Sixty-five-year-old Anne Kohn sits in the lobby of Dr. F. Victor Rueckl’s dermatology office and talks about why she invests in medical treatments for her skin.
“I feel young on the inside and want to look like I feel,” she says.
In that one sentence, Kohn arguably sums up why baby boomers around the globe spend nearly $200 billion a year on anti-aging products.
What we see in the mirror often doesn’t mirror how we feel.
So we shell out what we can to make what we see in the looking glass come as close as possible to matching where our heads are.
A stylist turns our gray hair blonde or black or brown. A trainer helps us exercise off a gut. An anti-aging doctor prescribes something for libido. The dentist provides whitening, bleaching or veneers for our coffee-yellowed teeth.
Kohn, who’s married to an attorney and is a retired representative for clothing designers Ralph Lauren and Peter Nygard, is an example of the quintessential successful baby boomer, according to Rueckl, her dermatologist for the past 20 years.
“After World War II, it became very popular to get a tan, for people to look like they just went to the Caribbean or Hawaii,” he said. “It was a sign of health. But what it does later to your skin is causes wrinkles and brown spots and skin cancer. Anne was one of those people.”
Kohn grew up in California, going to the beach near Santa Cruz as often as she could.
That behavior — she didn’t use sunscreen then but now is a true believer in its efficacy — ultimately resulted in skin cancer on her face, back and leg.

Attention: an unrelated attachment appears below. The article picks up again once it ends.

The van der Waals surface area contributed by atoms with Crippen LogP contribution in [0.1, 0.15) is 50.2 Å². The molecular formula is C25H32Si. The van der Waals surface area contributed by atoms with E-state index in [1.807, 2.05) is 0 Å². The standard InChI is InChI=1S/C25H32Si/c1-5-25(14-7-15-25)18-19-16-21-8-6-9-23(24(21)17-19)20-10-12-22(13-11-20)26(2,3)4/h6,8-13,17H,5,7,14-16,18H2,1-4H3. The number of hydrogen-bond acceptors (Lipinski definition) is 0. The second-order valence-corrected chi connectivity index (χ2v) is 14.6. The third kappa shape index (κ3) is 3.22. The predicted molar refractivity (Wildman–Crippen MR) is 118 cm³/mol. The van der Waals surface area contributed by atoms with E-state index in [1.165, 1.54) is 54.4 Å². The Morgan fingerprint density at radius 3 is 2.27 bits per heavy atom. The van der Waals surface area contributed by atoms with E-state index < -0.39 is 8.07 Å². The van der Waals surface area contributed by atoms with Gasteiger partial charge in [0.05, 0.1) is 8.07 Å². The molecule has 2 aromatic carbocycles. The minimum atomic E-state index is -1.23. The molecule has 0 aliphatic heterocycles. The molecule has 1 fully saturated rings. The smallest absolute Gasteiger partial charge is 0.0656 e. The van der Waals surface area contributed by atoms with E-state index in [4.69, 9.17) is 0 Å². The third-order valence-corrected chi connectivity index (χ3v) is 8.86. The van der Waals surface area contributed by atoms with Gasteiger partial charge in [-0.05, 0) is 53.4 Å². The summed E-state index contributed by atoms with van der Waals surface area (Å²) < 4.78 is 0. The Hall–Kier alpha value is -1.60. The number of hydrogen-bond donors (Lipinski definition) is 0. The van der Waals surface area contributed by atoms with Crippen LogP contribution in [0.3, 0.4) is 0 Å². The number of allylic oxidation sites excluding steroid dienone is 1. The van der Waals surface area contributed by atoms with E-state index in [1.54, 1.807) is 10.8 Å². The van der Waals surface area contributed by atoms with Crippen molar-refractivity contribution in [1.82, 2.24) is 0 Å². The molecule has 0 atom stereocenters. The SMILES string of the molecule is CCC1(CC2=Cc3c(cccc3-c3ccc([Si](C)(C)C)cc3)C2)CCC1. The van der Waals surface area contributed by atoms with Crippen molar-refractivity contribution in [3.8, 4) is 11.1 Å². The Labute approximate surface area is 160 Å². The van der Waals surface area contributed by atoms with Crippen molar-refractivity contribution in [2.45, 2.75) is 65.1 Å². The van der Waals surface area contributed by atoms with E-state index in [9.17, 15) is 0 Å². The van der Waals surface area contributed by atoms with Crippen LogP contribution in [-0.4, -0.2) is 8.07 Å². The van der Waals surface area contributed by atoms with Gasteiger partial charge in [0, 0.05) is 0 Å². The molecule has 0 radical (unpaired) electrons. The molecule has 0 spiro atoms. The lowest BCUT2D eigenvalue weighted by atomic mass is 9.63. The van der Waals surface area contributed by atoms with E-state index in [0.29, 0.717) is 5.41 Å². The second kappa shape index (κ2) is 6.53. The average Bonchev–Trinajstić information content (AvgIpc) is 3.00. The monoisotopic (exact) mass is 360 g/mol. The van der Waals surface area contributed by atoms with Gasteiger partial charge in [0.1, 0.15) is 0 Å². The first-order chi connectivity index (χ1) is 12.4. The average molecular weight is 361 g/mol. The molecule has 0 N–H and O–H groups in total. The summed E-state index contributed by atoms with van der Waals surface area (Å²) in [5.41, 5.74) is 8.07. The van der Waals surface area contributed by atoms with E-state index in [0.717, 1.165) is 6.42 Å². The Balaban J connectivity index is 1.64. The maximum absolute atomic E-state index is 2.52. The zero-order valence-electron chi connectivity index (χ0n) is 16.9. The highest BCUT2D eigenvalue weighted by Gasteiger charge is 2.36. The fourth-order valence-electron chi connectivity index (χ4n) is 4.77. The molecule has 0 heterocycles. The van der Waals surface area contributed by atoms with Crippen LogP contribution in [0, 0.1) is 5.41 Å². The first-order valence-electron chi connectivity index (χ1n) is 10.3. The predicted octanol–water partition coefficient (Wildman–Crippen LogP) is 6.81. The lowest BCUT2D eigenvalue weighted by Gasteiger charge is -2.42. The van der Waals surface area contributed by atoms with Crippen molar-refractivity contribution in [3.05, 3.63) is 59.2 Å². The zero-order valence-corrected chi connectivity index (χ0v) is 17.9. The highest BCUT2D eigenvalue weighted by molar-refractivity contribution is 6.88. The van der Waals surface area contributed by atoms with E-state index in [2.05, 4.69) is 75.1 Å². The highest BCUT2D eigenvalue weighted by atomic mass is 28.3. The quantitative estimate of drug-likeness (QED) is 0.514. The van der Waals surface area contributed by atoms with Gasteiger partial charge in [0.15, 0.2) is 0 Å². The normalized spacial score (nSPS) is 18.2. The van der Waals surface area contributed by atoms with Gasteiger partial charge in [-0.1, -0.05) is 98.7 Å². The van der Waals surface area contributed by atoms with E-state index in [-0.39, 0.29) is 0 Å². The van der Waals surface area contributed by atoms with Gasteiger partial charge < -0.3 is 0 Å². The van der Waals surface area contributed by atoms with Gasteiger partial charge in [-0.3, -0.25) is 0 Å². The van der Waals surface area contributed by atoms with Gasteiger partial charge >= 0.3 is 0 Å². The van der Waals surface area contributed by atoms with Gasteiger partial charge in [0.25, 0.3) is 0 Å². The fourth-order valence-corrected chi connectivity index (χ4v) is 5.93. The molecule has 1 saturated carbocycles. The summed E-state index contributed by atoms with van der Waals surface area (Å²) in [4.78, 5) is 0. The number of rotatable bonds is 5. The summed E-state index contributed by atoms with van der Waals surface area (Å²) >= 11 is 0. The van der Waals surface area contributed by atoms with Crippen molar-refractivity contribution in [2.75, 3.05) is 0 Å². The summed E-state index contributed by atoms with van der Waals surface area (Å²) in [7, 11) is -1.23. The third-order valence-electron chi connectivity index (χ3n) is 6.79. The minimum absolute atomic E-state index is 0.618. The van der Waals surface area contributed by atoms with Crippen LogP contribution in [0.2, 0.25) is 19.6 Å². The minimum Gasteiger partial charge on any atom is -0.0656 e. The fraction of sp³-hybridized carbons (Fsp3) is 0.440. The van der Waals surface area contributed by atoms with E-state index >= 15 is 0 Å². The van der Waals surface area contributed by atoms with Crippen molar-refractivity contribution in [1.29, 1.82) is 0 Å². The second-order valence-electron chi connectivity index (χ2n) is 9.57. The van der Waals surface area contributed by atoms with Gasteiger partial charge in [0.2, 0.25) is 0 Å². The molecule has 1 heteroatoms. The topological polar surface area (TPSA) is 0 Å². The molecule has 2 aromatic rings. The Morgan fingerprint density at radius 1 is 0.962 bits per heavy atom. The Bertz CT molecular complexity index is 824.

She recalls it took three hours for Rueckl to do the procedure on a basil cell carcinoma on her face. Other procedures were also successful.
“I think my skin looks better now than it did 10 years ago,” she says.
Though I didn’t know her 10 years ago, I can say that the skin on her face appears to be that of someone much, much younger. I would have never guessed she’s only four years younger than me.
Fine lines and wrinkles of the face, particularly around the upper lip, forehead and cheeks are virtually non existent. So are brown spots and splotchy uneven skin tone. The crow’s feet around the eyes are gone, as are frown lines.
“I never wanted a face lift,” she notes. “I’ve always wanted to look natural.”
To keep looking natural, Kohn says, costs about $3,000 a year in dermatological visits that include Botox and fillers and radio frequency treatments — they deliver energy to the skin through an array of pins producing localized heat in the treatment area.
“The radio frequency treatments promote collagen restructuring and an improved skin appearance,” Rueckl said.
Rueckl pointed out that collagen, a principal protein of the skin, naturally declines with age, reducing its structural integrity, leading to sagging skin and the formation of lines and wrinkles.
Kohn believes strongly in photofacials, where an intense pulsed light is used to penetrate the skin to its deepest levels, causing the body to produce new collagen and connective tissue.
Producing the new collagen, she says, has kept her from having injectable Botox or fillers as often. Botox, which remove wrinkles by temporarily paralyzing facial muscles, can cost $300 to $465 per treatment, with sessions required about every four months just for frown lines.
A filler for a smile line, an injectable soft-tissue implant, can cost around $500 every six to nine months.
As Rueckl examined her recently, he noted her appearance had changed for the better over the years.
“I know it,” Kohn grinned. “I look like I feel now.”
Paul Harasim’s column runs Sunday and Tuesday in Nevada & The West and Monday in Health. Contact him at firstname.lastname@example.org or 702-387-5273. Follow @paulharasim on Twitter.